CARACAS (Reuters) - A shock nationalization of Venezuela's cement industry is a reminder that President Hugo Chavez has not abandoned his socialist ideology despite promising to focus on more mundane problems such as crime and food shortages.
Chavez, who launched a multi-billion dollar nationalization drive last year, taking over energy and utility assets, announced the cement seizure late on Thursday in a new move to increase government influence in key industries.
After a painful defeat in a December referendum on speeding up leftist reforms and giving him wider powers, Chavez put on hold some radical policies such as eliminating the central bank's autonomy.
He instead vowed to tackle issues such as a scarcity of milk that has hurt his popularity, but has shown with the new nationalization move that he plans to push ahead with his self-declared socialist revolution.
Chavez has had a rough-and-tumble few months, embroiled in a legal fight with Exxon Mobil over his oil industry nationalization and a diplomatic crisis with Colombia that briefly raised fears of a border conflict.
Support for his government sank to 34 percent in February, according to one poll, its lowest point since 2003.
Analysts said the planned cement takeover was a further bid to win back supporters who have criticized the government for failing to build enough houses to cover a shortfall in Latin America's third largest cement producer.
"The measure in some ways is an attempt to move more rapidly in one of the problem areas," said Daniel Hellinger a political science professor at Webster University in St Louis.
Chavez had threatened in the past to nationalize the industry and his announcement on Thursday will stoke fears of takeovers in other areas where he has also warned assets could be seized, such as the banking and steel sectors.
Chavez accused the cement industry, privatized in the 1990s, of worsening the housing situation by exporting their product instead of selling it to builders in his OPEC nation.
The nationalization affects companies like Mexico's Cemex, Frances Lafarge and Switzerland's Holcim, and follows a shopping spree for milk companies and plants that has expanded the government's role in food production and distribution.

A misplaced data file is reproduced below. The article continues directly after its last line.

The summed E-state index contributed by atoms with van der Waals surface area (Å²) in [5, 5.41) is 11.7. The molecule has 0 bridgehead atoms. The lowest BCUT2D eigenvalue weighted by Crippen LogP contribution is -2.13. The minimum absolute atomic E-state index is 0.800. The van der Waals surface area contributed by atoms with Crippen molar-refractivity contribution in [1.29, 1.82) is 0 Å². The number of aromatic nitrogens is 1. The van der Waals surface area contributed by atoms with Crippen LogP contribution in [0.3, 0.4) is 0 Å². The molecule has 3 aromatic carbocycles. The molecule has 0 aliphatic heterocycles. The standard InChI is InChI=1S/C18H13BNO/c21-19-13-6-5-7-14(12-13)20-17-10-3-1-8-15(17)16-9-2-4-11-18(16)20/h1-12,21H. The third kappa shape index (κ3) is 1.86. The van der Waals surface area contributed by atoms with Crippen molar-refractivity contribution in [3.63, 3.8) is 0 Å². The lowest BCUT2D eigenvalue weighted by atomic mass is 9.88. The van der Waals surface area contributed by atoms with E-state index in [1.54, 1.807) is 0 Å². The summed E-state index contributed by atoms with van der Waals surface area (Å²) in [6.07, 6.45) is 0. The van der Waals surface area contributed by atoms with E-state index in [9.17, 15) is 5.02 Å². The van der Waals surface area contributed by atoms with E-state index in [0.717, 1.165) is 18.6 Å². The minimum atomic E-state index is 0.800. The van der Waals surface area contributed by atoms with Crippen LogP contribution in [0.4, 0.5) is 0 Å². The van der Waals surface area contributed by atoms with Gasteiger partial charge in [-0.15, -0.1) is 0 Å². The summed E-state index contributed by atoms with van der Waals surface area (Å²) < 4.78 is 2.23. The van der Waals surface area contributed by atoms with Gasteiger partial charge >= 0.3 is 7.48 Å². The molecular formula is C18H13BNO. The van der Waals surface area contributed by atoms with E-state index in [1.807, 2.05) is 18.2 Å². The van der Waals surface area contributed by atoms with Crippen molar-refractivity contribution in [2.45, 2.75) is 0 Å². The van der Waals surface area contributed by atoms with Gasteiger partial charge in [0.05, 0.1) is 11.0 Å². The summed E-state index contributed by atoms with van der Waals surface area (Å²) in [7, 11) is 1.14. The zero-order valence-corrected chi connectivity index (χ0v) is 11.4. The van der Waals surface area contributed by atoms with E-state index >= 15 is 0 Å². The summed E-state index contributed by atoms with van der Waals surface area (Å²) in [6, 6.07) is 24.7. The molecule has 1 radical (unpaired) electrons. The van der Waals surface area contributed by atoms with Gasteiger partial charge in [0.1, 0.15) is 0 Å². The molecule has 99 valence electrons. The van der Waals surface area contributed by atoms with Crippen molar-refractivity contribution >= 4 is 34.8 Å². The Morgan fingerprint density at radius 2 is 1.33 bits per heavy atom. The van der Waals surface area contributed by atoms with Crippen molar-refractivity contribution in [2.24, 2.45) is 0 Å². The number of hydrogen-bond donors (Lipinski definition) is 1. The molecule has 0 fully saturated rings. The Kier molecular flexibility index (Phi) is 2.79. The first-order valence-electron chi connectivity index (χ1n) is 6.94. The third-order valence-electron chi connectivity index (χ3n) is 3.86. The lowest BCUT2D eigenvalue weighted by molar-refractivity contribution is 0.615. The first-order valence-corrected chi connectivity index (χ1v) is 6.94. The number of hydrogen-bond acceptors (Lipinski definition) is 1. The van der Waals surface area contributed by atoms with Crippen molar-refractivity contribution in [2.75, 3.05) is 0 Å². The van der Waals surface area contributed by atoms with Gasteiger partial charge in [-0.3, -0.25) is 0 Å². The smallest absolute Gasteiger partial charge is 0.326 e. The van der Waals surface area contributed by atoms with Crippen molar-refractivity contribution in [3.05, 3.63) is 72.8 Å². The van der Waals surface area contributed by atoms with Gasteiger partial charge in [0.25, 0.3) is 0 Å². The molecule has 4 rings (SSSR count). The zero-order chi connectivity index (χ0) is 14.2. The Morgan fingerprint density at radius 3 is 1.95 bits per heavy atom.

Cemex shares were down almost 3 percent on Friday.
Chavez, who typically pays compensation for takeovers, called for the nationalization to happen "in the short term." Mining Minister Rodolfo Sanz said on Friday he had no further details about how the takeover would proceed.
Chavez scored a victory in March when a British court threw out a $12 billion asset freeze that Exxon had won, an implicit recognition of Venezuela's willingness to pay for takeovers.
Nationalizations appear to be a default strategy for the former paratrooper to resolve problems. In diplomatic disputes with Spain and Colombia in recent months, he threatened to take over companies from those countries doing business here.
In 1992, Chavez tried to seize the presidency in a botched coup and had a manifesto to reverse the privatizations of previous governments. Since winning power at the ballot box in 1998, he has implemented much of his pre-coup program.
Despite stepping back from proposals rejected by voters in December, such as extending his expropriation powers, Chavez has never hidden his desire to make Venezuela a socialist state.
After his referendum defeat, the government plastered Caracas with large billboards that said "For Now...," making clear it plans to revisit the socialist reforms later.
Chavez is now preparing a windfall oil tax to increase the government's share of income when crude prices are high.
He had taken a more conciliatory tone with business in recent months, for example cutting red tape for dairy firms like Nestle and Parmalat to speed up imports and put milk back on the shelves.
Last month, he announced plans to expropriate a 200,000 acre (80,000 hectare) farm, but the dairy supplier and milk plant were both bought on the open market.
Alberto Ramos, senior economist at Goldman Sachs, said the cement industry nationalization would create inefficiencies in the economy.
"This is another iteration of the gradual move to a command economy as the government is steadily encroaching on private sector activity," he said in a research note.
(Editing by Saul Hudson and Kieran Murray)
Read Daniel's take on this story here.And, Katy's here.